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Interpretation of Poetry for AP English Literature

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By — McGraw-Hill Professional
Updated on Mar 4, 2011

Interpretation is not license for you to say just anything. Your comments/analysis/interpretation must be based on the given text.

How do I begin to interpret poetry?

To thoroughly understand a poem, you should be able to view it and read it from three different angles or viewpoints.

The first level is the literal reading of the poem. This is the discovery of what the poem is actually saying. For this, you only use the text:

  • Vocabulary
  • Structure
  • Imagery
  • Poetic devices

The second level builds on the first and draws conclusions from the connotation of the form and content and the interpretation of symbols. The third level refers to your own reading and interpretation of the poem. Here, you apply the processes of levels one and two, and you bring your own context or frame of reference to the poem. Your only restriction is that your interpretation is grounded in, and can be supported by, the text of the poem itself.

To illustrate this approach, let's analyze a very simple poem.

      Where ships of purple gently toss
      On seas of daffodil,
      Fantastic sailors mingle
      And then, the wharf is still.
  1. Read it.
  2. Respond. (You like it; you hate it. It leaves you cold. Whatever.)
  3. Check rhyme and meter. We can see there is some rhyme, and the meter is iambic and predominantly trimeter. The first and third lines are irregular. (If this does not prove to be critical to your interpretation of the poem, move on.)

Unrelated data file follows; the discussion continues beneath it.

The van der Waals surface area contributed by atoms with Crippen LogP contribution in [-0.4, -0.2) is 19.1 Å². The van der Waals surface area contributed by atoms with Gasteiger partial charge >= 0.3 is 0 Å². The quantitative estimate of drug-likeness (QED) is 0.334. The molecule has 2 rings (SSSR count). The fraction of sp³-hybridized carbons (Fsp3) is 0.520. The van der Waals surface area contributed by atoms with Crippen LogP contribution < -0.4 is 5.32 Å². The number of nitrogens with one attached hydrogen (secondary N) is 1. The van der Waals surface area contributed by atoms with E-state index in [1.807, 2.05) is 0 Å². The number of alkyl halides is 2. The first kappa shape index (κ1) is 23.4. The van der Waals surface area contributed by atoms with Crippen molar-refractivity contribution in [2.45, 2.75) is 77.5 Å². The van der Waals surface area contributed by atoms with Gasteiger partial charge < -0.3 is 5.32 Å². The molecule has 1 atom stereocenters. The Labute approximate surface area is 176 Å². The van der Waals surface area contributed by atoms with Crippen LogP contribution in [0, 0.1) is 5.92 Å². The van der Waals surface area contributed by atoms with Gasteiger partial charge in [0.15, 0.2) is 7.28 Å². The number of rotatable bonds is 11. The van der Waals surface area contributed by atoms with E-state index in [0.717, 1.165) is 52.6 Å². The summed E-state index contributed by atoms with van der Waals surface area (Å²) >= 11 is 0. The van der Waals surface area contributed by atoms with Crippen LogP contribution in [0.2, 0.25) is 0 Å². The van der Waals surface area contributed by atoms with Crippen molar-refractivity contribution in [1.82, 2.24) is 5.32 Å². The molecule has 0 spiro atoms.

4. Check the vocabulary and syntax. Are there any words you are not familiar with?
  5. Look for poetic devices and imagery.
  6. Highlight, circle, connect key images and words.
  7. Begin to draw inferences from the adjectives, phrases, verbs.

As an example, we have provided the following notes:

Interpretation of Poetry

Syntax

  • Ships of purple = purple ships (Where or when do you see purple ships?)
  • Seas of daffodil = daffodil seas (When would seas be yellow?)
  • Fantastic sailors = sailors of fantasy = clouds moving, birds flying (What might they be?)
  • Wharf is still = place is quiet = ?

Put your observations together and formulate your interpretation. Write it below.

Some students have said that they saw a field of flowers, bees and butterflies, a coronation, a celebration, and/or a royal event. These are all valid interpretations. Remember, this is only a simple exercise to acquaint you with the approaches you can use to analyze complex poetry. By the way, Emily Dickinson was writing about a sunset over Boston harbor.

Poetry for Analysis

This section will walk you through the analysis of several poems, presenting the poetry and a series of directed questions for you to consider. For maximum benefit, work with a highlighter and refer often to the poem. Always read the entire poem before you begin the analysis.

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